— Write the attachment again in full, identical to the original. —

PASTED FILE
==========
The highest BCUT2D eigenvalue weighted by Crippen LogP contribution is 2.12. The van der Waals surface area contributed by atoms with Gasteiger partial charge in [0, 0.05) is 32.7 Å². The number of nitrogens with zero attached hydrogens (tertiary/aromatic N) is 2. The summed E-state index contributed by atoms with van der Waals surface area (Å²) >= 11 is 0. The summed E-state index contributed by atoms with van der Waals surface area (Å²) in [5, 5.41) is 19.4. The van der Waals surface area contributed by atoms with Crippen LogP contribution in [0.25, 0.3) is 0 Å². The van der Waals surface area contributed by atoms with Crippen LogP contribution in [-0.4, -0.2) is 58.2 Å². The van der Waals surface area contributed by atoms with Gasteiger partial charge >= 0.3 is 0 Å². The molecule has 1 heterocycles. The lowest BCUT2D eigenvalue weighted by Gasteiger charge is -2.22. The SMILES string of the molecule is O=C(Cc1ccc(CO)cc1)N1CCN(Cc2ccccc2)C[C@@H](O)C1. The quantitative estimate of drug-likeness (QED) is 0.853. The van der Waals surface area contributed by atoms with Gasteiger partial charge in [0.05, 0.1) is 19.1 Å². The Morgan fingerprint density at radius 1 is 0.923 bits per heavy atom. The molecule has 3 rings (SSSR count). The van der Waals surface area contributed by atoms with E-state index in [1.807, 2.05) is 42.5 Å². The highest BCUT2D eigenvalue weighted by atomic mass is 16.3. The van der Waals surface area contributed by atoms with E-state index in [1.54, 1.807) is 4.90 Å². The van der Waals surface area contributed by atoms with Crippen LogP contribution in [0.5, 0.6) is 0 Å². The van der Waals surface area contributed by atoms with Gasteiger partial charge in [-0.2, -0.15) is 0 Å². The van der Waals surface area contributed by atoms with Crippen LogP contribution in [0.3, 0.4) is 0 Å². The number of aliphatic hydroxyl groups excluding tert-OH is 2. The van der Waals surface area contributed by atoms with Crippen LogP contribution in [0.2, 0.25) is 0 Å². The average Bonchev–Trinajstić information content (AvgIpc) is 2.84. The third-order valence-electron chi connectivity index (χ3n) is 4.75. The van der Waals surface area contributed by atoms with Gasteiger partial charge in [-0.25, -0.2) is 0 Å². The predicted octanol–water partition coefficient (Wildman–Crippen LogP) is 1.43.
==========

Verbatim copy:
The highest BCUT2D eigenvalue weighted by Crippen LogP contribution is 2.12. The van der Waals surface area contributed by atoms with Gasteiger partial charge in [0, 0.05) is 32.7 Å². The number of nitrogens with zero attached hydrogens (tertiary/aromatic N) is 2. The summed E-state index contributed by atoms with van der Waals surface area (Å²) >= 11 is 0. The summed E-state index contributed by atoms with van der Waals surface area (Å²) in [5, 5.41) is 19.4. The van der Waals surface area contributed by atoms with Crippen LogP contribution in [0.25, 0.3) is 0 Å². The van der Waals surface area contributed by atoms with Crippen LogP contribution in [-0.4, -0.2) is 58.2 Å². The van der Waals surface area contributed by atoms with Gasteiger partial charge >= 0.3 is 0 Å². The molecule has 1 heterocycles. The lowest BCUT2D eigenvalue weighted by Gasteiger charge is -2.22. The SMILES string of the molecule is O=C(Cc1ccc(CO)cc1)N1CCN(Cc2ccccc2)C[C@@H](O)C1. The quantitative estimate of drug-likeness (QED) is 0.853. The van der Waals surface area contributed by atoms with Gasteiger partial charge in [0.05, 0.1) is 19.1 Å². The Morgan fingerprint density at radius 1 is 0.923 bits per heavy atom. The molecule has 3 rings (SSSR count). The van der Waals surface area contributed by atoms with E-state index in [1.807, 2.05) is 42.5 Å². The highest BCUT2D eigenvalue weighted by atomic mass is 16.3. The van der Waals surface area contributed by atoms with E-state index in [1.54, 1.807) is 4.90 Å². The van der Waals surface area contributed by atoms with Crippen LogP contribution in [0.5, 0.6) is 0 Å². The van der Waals surface area contributed by atoms with Gasteiger partial charge in [-0.2, -0.15) is 0 Å². The van der Waals surface area contributed by atoms with Crippen LogP contribution in [0.3, 0.4) is 0 Å². The number of aliphatic hydroxyl groups excluding tert-OH is 2. The van der Waals surface area contributed by atoms with Crippen LogP contribution in [0.2, 0.25) is 0 Å². The average Bonchev–Trinajstić information content (AvgIpc) is 2.84. The third-order valence-electron chi connectivity index (χ3n) is 4.75. The van der Waals surface area contributed by atoms with Gasteiger partial charge in [-0.25, -0.2) is 0 Å². The predicted octanol–water partition coefficient (Wildman–Crippen LogP) is 1.43.